I watched Charlie Rose last night and heard Bob Woodward say that President Barack Obama has not really been tested by his own crisis yet. He said that he did not know what crisis might be in the offing, but perhaps unemployment might be it. And today I read that unemployment has reached 10 percent in 15 states. I know it is higher than that in my local area, and maybe in yours. If unemployment remains high, I think the Obama administration will be seen as a failure. Actually we are already in an unemployment crisis — so let’s see how Obama handles it.
Raise tariffs and provide tax incentives to U.S. industry that employs people right here in America, lower — not constantly raise — the retirement age to increase job opportunities for younger folks, and relieve businesses of providing costly health plans and thereby at the same time free up workers to more easily go to better or more suitable jobs by providing some type of universal health care scheme not tied to employment.
And so the doctors, and others, will not gripe that government bureaucrats (as opposed to private health insurance bureaucrats?) are dictating health decisions, let doctors serve on public boards to oversee the government-guaranteed health care. Notice, I have not written “government-sponsored”. Actually I assume that under any scheme to guarantee that everyone has health care coverage there will be government funding.
How about those ideas to put America back to work and get the economy going?
And while I don’t want to just concentrate on health care, I can see from my own personal experience that health care rules so much in our lives (it’s the cost and availability).
So I will address health care and then go back to some of the other economic recovery ideas.
The only way I can see that there is ever going to be health care for everyone is for the government to be involved, the free market can’t seem to do it.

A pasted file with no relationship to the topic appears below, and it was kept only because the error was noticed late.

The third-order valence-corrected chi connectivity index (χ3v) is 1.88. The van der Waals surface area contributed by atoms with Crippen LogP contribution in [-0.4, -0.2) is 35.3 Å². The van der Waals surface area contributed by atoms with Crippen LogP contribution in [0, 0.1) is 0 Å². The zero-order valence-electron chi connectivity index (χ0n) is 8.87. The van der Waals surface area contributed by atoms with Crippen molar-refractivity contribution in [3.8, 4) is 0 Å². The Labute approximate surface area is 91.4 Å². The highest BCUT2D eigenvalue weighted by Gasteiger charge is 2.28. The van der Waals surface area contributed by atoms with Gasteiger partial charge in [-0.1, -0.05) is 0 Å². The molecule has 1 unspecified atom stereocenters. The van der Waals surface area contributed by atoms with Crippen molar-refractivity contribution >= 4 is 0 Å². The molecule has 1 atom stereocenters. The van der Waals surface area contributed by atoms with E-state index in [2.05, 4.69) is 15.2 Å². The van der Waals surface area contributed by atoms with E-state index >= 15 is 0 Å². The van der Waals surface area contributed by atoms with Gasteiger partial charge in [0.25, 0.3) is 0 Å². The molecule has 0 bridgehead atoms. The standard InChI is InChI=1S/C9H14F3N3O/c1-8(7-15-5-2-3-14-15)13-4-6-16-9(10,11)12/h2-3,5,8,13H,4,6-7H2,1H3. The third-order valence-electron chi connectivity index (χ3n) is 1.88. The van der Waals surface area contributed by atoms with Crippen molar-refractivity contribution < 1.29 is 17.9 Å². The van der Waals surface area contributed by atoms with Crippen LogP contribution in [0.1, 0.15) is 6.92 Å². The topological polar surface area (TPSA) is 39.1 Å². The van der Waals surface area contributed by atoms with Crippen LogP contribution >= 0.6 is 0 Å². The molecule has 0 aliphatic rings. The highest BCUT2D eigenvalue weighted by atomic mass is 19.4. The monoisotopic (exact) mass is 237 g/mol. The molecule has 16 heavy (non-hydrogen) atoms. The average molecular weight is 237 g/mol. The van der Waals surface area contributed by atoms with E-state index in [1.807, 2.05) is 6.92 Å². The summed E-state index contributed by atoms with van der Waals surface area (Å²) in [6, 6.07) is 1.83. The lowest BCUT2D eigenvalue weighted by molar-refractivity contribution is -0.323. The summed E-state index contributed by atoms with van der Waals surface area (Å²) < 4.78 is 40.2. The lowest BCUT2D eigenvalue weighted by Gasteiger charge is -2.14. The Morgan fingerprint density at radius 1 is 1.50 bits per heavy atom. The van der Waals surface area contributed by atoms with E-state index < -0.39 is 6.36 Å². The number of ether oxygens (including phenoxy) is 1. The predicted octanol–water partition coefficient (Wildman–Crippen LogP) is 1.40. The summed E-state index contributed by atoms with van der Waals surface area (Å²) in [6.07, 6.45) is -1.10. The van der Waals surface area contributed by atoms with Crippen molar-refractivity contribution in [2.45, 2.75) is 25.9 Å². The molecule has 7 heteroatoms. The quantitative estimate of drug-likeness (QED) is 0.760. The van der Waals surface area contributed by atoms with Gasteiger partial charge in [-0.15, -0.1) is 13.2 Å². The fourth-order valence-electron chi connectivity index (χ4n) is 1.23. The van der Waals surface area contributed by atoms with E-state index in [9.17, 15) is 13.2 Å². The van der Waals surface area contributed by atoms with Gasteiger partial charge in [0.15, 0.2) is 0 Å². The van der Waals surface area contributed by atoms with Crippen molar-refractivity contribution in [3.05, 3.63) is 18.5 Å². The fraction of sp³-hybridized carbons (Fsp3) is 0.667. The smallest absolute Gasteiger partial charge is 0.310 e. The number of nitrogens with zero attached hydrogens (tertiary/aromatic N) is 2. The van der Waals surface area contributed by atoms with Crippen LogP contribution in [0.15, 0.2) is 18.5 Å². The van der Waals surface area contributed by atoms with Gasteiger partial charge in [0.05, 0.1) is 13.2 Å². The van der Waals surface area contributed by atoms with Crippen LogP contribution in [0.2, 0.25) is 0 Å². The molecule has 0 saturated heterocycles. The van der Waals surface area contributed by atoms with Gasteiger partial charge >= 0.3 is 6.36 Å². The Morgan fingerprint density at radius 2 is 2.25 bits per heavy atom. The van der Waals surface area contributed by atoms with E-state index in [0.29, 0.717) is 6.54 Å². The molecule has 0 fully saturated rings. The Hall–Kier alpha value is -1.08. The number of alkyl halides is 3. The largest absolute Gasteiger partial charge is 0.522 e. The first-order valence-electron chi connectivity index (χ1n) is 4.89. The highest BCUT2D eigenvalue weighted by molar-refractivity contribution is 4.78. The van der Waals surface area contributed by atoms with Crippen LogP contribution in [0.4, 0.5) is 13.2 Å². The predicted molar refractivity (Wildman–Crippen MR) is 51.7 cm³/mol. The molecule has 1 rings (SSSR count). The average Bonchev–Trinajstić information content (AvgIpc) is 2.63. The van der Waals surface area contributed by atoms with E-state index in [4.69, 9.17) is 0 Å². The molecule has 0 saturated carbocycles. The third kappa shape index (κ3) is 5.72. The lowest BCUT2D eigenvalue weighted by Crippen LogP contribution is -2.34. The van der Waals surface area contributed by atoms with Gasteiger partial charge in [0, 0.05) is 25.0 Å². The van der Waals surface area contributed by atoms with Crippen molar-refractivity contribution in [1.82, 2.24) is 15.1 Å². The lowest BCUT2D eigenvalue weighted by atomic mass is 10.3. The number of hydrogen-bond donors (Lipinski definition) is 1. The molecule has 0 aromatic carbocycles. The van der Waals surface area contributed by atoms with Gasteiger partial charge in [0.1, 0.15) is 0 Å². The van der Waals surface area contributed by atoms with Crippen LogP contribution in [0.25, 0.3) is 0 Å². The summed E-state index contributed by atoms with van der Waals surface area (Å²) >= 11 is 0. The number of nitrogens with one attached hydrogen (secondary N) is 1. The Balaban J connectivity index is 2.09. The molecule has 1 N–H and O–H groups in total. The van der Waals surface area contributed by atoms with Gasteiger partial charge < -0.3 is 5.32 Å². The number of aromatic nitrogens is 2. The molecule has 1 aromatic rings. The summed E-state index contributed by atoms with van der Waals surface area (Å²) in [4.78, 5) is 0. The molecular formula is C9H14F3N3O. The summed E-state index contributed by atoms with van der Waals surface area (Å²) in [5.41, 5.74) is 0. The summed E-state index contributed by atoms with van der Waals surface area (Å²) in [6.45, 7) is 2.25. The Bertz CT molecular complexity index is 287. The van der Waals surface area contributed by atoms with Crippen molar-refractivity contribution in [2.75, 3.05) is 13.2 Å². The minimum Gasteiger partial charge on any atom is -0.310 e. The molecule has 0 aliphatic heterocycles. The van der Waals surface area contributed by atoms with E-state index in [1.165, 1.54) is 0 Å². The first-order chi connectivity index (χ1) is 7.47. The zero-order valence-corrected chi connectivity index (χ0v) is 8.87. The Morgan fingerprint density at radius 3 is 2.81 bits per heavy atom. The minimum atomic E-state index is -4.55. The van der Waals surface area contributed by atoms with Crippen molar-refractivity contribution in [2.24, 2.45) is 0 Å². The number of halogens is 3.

I watched part of a documentary on PBS some time ago about how other nations handle health care, but it was kind of hard to follow or at least remember, except that it seems to have a lot to do with attitude of the public. For some reason maybe the rest of the world is just crazy, but they see a role for their governments to serve the interests of their citizens. For all the need and talk about health care reform in this nation, I sometimes get the idea that the general public is not into it as much as one might imagine, that is until something bad happens in one’s personal life, but then you’re so mired in your own mess, it’s hard to see the forest for the trees. But if the public really cared as much as it is reputed to, I think we would have had reform long ago. I keep hearing that Teddy Roosevelt ( a Republican – a progressive one) pushed for some type of national health care. That’s a century ago.
I’m extremely surprised the business sector has not pushed for national health care, seeing as how providing health care coverage for employees is such a major expense. And if employees don’t have coverage they will eventually be less productive and certainly it would seem more vulnerable to worker’s comp claims, which really can cost employers a lot.
Right now with so much of the work force out of work, huge numbers of people are without or soon to be without health care coverage or are trying to figure out how poor they have to let themselves get to become eligible for government programs.
Health care has become so expensive but is so necessary that it has become one of the most important, yet hard to meet, requirements in life, darn near beating out food and shelter.
Unless you have the fortune required to pay out of your pocket for all health services you might need, you generally have to join together with others in some type of group plan. So why can’t virtually the whole nation join together as a group? Yes it is going to cost, and everyone should have to pay a fair amount according to their means. And the amount of taxes raised for health care cannot be unlimited. So, yes, that means that decisions as to what is covered and how much the insurance will pay will have to be made. They always are, even in private insurance.
Taxing the rich (and who figures out what rich is?) to pay for health care is a bad idea. Social Security, the one program with “social (ism)” in its name that seems to have near universal support or at least acceptance, was designed so everyone (almost) pays for it and everyone is eligible and everyone has a stake in it.